It gets worse: One of the recommendations is to broaden the income-tax base by changing the way the state calculates taxable income. While it’s hard to tell exactly how Georgians’ adjusted gross income would change, a rise of as little as $1,000 could more than negate the effects of the lower rates.

That’s the bad news. Now, here’s that obvious solution: Lower sales-tax rates.

The best reason to broaden the tax base is to lower rates. Citizens may end up paying about the same amount of total taxes, but the result should be more efficiency and stability, and fewer distortions.

In this case, the income-tax base has been broadened and the rates lowered — but the sales-tax base has only been broadened. The result is a sales-tax hike of anywhere from $1.3 billion to $1.6 billion a year, according to the estimates in the council’s report.

I’ve done some rough math based on state sales-tax receipts in past years, and I think the council’s package could be made truly revenue-neutral by lowering the sales-tax rate from 4 percent to 3.5 percent or even 3.25 percent.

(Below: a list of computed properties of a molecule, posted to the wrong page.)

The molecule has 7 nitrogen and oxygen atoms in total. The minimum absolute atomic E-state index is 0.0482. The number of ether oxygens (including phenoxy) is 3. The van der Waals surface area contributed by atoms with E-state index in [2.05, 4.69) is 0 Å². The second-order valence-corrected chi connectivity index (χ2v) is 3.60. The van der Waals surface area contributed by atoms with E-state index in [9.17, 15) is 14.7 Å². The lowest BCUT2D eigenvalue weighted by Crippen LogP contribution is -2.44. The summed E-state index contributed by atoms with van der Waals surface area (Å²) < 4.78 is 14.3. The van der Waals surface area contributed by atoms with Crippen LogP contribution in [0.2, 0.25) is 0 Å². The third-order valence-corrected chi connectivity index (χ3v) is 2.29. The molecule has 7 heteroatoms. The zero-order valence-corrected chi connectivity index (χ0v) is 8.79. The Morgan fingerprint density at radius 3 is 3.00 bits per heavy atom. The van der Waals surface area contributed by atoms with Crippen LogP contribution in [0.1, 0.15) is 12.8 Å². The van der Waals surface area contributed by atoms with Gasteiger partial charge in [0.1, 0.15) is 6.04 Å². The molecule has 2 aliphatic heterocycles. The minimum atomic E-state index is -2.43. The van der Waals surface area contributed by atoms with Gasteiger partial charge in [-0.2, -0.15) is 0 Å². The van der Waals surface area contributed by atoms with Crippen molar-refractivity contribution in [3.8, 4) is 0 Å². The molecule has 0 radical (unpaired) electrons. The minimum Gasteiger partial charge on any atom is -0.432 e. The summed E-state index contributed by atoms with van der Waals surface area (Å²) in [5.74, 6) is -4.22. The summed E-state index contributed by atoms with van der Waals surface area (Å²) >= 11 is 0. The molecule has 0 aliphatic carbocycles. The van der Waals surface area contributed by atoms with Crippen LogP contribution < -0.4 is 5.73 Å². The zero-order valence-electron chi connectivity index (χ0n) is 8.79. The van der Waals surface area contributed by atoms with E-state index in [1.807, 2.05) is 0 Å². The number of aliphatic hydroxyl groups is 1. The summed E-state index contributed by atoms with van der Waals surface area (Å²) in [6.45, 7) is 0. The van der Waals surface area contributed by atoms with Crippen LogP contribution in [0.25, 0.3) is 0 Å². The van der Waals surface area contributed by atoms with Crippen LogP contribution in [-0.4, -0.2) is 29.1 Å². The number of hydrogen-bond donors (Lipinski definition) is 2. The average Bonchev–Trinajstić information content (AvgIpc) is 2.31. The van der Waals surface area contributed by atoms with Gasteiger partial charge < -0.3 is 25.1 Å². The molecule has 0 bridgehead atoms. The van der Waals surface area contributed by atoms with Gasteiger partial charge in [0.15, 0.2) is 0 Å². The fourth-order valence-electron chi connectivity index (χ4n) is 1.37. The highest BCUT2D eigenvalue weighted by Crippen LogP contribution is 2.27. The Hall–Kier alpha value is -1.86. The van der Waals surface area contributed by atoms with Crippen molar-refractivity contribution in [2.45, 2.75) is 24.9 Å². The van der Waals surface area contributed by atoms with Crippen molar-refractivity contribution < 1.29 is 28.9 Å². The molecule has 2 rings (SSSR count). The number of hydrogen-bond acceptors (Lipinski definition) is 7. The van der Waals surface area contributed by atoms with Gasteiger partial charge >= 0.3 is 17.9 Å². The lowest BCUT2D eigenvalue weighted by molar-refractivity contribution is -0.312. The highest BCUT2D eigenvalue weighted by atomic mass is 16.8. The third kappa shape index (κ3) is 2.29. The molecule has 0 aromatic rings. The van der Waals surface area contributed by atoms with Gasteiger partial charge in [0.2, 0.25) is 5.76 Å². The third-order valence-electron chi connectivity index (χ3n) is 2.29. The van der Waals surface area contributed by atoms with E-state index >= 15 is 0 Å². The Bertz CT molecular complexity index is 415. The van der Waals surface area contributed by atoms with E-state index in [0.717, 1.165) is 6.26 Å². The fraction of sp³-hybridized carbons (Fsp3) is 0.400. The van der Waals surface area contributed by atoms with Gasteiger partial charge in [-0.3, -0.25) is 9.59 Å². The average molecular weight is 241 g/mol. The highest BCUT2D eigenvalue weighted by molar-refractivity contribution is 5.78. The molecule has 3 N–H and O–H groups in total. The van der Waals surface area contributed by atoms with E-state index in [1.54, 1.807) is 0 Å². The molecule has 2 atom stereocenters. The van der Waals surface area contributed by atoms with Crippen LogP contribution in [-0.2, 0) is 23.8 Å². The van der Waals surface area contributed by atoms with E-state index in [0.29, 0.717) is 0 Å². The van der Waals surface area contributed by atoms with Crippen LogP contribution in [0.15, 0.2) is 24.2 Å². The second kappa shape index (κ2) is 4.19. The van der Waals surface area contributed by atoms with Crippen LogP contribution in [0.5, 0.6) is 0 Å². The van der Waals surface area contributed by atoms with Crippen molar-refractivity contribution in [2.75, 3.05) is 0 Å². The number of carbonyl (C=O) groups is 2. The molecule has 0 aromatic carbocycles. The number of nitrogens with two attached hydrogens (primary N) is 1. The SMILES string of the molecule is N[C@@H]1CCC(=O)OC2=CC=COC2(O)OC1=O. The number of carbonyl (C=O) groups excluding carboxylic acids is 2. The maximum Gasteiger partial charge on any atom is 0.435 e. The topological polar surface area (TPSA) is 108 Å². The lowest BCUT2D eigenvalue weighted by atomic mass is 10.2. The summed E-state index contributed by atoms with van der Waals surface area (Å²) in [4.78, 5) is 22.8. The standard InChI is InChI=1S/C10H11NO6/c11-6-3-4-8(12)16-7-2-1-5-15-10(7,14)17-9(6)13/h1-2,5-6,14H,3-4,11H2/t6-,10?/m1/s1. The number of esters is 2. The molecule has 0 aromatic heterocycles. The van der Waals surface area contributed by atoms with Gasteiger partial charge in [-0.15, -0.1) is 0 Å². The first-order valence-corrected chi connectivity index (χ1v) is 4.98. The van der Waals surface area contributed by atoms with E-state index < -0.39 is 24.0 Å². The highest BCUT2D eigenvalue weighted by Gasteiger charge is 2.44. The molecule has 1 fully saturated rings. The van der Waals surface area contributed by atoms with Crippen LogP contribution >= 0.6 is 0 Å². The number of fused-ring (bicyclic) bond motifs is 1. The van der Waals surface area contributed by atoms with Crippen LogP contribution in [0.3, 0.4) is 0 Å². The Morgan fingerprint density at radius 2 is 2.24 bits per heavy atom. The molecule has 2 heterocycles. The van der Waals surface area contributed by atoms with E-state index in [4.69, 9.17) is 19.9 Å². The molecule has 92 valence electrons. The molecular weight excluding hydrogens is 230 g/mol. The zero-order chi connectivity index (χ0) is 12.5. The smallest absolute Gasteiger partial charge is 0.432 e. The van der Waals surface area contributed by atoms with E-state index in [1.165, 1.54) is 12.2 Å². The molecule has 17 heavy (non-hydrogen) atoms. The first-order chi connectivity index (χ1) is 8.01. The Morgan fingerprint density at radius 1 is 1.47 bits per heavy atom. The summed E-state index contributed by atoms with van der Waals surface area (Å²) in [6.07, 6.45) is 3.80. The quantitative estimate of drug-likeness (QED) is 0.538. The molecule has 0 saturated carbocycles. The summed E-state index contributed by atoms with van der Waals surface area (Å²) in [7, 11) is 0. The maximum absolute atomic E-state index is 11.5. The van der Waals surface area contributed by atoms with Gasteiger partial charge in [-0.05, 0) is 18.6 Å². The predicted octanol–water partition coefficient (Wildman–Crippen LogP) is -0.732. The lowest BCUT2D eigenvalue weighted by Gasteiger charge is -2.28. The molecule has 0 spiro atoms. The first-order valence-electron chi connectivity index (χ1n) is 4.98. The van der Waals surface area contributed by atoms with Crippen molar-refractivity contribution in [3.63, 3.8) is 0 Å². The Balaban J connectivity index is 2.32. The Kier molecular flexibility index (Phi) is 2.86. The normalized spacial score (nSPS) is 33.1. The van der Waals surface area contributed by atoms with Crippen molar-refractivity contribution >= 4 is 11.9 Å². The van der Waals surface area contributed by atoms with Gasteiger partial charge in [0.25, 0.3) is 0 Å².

I took the mid-point of the council’s variable revenue estimates, then calculated an average of sales-tax receipts in the years leading up to the recession. My very rough estimate is that combining the council’s package with a sales-tax rate reduction to 3.5 percent would yield a net tax hike of about $375 million. Or go further: A reduction to 3.25 percent would actually cut taxes by some $80 million.

Which combination would be more “revenue neutral” depends on how revenues would change. Remember, not all the income effects of these state tax reforms were estimated in the council’s report.

But I know this: A range of minus-$80 million to plus-$375 million is in the ballpark. A tax hike of $1.1 billion is not.

62 comments Add your comment

CJ

January 12th, 2011
7:46 pm

Kyle: Most businesses’ taxes would go down, in a way that simplifies the tax code and removes the majority of tax breaks tailored to specific industries or even companies. This part of the package should help the economy…